Now you can kill cockroaches elegantly thanks to a recent development by Heriot-Watt University researcher Ildar Rakhmatulin, reports Vice.

A study conducted last year was published just a week ago. A scientist used a laser insect control device automated with machine vision to conduct a series of experiments on domestic cockroaches. It was able not only to detect cockroaches with high accuracy but also to neutralize them, as well as scare away individual insects at a distance of up to 1.2 meters.

This was somewhat of a continuation of previous projects that used Raspberry Pi and lasers to kill mosquitoes. However, for this project, Rakhmatulin used a different type of computer, which made it possible to detect insects more accurately.

“I started using a Jetson Nano that allowed me to use deep learning technologies with higher accuracy to detect an object,” Rakhmatulin explained.

Jetson Nano is a small computer that can run machine learning algorithms. The computer processes the digital signal from the two cameras to determine the location of the cockroach. It transmits this information to a galvanometer (a device for measuring electric current), which changes the direction of the laser to hit the target.

Rakhmatulin tried this configuration at different laser power levels: at a low level, he was able to influence the cockroaches’ behavior by causing them to react with the laser. So they can potentially be taught not to hide in a certain dark zone. At the highest power level, cockroaches were killed.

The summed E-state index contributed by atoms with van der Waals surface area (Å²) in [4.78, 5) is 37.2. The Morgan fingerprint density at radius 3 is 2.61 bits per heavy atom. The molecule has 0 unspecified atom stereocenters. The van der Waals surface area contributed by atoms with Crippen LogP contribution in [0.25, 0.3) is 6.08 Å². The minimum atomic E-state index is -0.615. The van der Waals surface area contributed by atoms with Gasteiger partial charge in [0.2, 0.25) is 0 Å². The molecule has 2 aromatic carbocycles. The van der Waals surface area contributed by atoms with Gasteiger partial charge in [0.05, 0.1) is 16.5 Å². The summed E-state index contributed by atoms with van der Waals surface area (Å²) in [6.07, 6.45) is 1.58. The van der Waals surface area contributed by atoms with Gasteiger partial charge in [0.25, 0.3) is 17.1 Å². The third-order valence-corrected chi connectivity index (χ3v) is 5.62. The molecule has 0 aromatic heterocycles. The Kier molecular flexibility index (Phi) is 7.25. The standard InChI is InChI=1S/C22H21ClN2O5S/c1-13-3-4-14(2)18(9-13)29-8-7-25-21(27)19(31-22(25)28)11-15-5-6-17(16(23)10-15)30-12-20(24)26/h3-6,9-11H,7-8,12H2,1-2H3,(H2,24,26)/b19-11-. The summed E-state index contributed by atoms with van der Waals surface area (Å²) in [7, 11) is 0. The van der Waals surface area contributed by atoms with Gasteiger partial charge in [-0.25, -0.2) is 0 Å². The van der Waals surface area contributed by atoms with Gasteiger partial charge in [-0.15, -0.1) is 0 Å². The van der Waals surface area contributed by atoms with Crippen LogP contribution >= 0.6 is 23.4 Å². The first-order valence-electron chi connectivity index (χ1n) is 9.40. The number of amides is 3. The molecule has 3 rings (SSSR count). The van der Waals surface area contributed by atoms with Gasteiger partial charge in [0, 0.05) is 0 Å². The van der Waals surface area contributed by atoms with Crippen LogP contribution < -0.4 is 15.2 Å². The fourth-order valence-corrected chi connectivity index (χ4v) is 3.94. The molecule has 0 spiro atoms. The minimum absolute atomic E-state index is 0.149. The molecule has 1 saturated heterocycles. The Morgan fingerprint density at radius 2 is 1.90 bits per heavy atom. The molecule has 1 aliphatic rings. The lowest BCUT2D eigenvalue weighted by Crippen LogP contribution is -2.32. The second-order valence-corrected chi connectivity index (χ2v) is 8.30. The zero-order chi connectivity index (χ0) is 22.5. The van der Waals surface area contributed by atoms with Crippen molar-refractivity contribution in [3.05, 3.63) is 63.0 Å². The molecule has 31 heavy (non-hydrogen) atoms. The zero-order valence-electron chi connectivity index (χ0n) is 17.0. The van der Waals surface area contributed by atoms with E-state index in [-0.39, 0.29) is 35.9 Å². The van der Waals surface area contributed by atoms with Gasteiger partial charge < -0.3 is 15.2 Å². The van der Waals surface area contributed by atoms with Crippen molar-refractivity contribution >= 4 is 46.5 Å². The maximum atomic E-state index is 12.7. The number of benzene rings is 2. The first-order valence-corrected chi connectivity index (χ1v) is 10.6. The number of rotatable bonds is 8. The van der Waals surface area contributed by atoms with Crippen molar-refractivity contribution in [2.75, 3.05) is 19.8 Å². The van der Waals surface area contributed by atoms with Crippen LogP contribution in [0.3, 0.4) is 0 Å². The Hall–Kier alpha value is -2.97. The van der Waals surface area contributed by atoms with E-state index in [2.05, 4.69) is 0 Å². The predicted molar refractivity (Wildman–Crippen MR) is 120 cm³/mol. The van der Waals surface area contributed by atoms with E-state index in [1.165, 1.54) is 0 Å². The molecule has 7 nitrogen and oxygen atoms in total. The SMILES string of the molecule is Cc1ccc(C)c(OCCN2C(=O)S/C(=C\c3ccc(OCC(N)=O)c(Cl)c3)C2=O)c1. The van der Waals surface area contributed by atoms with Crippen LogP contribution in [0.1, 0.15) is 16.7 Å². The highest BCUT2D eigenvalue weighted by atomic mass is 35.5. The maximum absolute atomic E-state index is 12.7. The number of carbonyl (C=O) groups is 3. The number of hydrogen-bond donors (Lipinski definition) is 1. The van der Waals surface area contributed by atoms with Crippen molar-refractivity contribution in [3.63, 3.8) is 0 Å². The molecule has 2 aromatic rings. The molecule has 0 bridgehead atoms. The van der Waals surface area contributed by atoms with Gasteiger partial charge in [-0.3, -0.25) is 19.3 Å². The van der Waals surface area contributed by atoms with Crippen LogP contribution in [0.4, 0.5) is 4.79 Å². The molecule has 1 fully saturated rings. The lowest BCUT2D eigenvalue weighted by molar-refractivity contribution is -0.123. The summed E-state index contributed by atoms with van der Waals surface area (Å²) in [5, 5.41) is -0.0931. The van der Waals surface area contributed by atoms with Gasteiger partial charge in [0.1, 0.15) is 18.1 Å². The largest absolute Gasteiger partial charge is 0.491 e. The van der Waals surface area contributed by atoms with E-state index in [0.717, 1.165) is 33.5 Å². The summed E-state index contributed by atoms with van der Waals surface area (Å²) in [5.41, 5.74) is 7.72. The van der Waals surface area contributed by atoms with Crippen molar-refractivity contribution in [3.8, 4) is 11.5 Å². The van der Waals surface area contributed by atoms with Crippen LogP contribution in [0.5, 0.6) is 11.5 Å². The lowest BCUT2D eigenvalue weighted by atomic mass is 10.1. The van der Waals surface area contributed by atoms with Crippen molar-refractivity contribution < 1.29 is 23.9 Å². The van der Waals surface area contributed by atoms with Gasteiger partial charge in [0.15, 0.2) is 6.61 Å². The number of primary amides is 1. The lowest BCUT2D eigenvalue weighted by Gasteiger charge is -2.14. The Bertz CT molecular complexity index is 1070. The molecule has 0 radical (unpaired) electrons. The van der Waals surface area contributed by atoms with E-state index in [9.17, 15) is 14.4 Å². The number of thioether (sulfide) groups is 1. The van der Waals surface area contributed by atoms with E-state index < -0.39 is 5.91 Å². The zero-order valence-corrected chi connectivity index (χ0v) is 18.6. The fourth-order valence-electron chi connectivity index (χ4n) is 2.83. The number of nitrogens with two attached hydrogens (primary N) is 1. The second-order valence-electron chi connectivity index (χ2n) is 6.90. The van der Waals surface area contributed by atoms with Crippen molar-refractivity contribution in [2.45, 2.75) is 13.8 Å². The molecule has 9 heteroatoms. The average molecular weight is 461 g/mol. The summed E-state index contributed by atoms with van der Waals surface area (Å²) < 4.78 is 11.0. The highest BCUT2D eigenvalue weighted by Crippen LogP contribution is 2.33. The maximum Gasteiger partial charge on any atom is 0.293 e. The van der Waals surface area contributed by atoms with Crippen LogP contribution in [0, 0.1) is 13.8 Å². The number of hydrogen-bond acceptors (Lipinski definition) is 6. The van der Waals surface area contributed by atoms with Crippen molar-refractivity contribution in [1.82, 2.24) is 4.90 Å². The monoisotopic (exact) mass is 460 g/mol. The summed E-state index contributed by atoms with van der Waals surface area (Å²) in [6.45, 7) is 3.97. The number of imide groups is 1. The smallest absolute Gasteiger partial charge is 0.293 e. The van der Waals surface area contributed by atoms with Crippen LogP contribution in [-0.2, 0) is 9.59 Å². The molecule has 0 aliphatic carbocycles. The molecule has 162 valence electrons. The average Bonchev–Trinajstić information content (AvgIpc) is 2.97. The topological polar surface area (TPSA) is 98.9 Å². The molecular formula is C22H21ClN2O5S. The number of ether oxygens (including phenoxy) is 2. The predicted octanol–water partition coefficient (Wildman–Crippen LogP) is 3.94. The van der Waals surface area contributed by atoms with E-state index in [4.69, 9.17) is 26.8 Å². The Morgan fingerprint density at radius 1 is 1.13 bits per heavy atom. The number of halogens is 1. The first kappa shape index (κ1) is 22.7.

The developer has also put all the data and instructions into a free access, noting that others can try if they take the proper precautions.

“I use very cheap hardware and cheap technology and it’s open source,” Rakhmatulin said. “All sources are uploaded in my GitHub and see how to do it and use it.”

The developer noted that the project has already begun to be tested on other harmful insects, such as hornets.

“If it can damage cockroaches, it can also damage other pests in agriculture,” he says.

In addition to the open nature of the project, the possibility of wide application of this technology deserves attention: it can become an alternative to mechanical traps and chemicals that harm the environment and target harmless insect species. And all this despite the fact that all components together cost no more than $250, which is relatively affordable, and the model itself is more compact than other modern pest control technologies.

All that said, while the prototype is suitable for academic research, there is still a lot to do before it can be deployed on a wider scale. A smaller laser point would be more effective in killing cockroaches, but it is difficult to implement experimentally. It would also be useful to be able to control exactly which parts of the cockroaches’ bodies will be affected.